Jean and I are the CAFOD focal points for Christ The King. We try to promote CAFOD’s role within the parish, and an important part of this is providing information that may be useful or helpful to any who wish to find out about CAFOD’s work. We will use this spot on the parish web-site to say a bit more about events or campaigns, or meetings that we have attended, and try to give a picture that’s fuller than can be put in the bulletin or pinned to the noticeboard. We hope you find it interesting and, maybe, useful. We’ll update it weekly or fortnightly and would welcome any thoughts or questions you may have in response – our number is 419439. Mark Wallis


The COP26 climate summit in Glasgow has ended with agreements which come up short for people in the world's most vulnerable communities.  

The talks finished a day later than the intended COP end date with 197 countries approving a ‘Glasgow Climate Pact’.

Thousands of CAFOD supporters campaigned for COP26 to ‘keep 1.5 alive’, provide money pledged to countries on the frontline of the crisis and consign fossil fuels to history.

Neil Thorns, CAFOD's Director of Advocacy, said:

“COP26 is a major disappointment to CAFOD’s partners working with poor communities, it simply hasn't delivered the urgent action or justice required. Instead, it has been pushed until 2022 to limit temperature increases to 1.5C and deliver the climate finance so desperately needed. For some this will be too late, which is simply not acceptable.  

"At this critical moment when urgent action is needed to keep us within the dangerous 1.5 degree temperature rise, the COP26 talks have come up short. We are on a road with no turning back now. The question is are we travelling 'far enough, fast enough and fairly enough' – to which the answer is ‘no’. Climate justice is not just a concept for some, it is what must be delivered.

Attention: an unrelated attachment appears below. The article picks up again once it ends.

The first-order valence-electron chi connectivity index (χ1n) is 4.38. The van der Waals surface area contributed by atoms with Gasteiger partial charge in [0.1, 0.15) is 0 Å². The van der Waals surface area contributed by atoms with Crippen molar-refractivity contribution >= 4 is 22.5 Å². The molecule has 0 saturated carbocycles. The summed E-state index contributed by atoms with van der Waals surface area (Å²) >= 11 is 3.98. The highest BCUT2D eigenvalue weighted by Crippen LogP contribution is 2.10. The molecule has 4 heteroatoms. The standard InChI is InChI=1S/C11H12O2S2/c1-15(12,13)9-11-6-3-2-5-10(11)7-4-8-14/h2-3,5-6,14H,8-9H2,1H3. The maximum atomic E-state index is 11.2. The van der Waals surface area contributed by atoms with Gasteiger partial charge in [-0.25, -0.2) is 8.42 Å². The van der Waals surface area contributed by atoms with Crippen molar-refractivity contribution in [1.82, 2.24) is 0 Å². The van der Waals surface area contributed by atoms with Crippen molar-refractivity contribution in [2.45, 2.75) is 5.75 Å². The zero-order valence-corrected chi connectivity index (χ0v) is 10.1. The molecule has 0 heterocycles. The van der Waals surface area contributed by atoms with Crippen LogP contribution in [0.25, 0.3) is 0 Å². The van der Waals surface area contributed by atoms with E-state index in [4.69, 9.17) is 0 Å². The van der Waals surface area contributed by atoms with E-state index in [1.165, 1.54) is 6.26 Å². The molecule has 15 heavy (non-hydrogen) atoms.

"We need to see concrete policies that match the promises made here to make real progress on reducing emissions by 2030. Countries must come back next year with greater ambition."

Neil also made the point that countries on frontline of climate crisis 'shouldn't have to compromise':

Poor communities came to Glasgow with clear asks and shouldn’t have to compromise on the compensation owed to them from the rich countries who’ve caused the devastation to their homes, livelihoods and spiritual spaces.

Politicians have not had the honesty and courage to take responsibility for their actions. But the tide is turning. Countries at the frontline of the climate crisis are taking heart from the voices of young people and those on the streets and are pushing back on the vested interests who’ve dominated these talks for too long.” 

CAFOD have a ‘Live Simply’ Award that is designed to help parish communities work together in response to these issues. In particular, the award is a response to the call from Pope Francis in his encyclical, Laudato Si, to ‘protect this world which God has entrusted to us’. It encourages us to work together as a community: we can do this in ways that suit us, on manageable projects, according to our interests. More details may be found on the CAFOD website. To apply to work towards the award for CTK, a group would have to form to take these ideas forward - but this does not mean lots of meetings! If you are interested, please let Mark know (419439).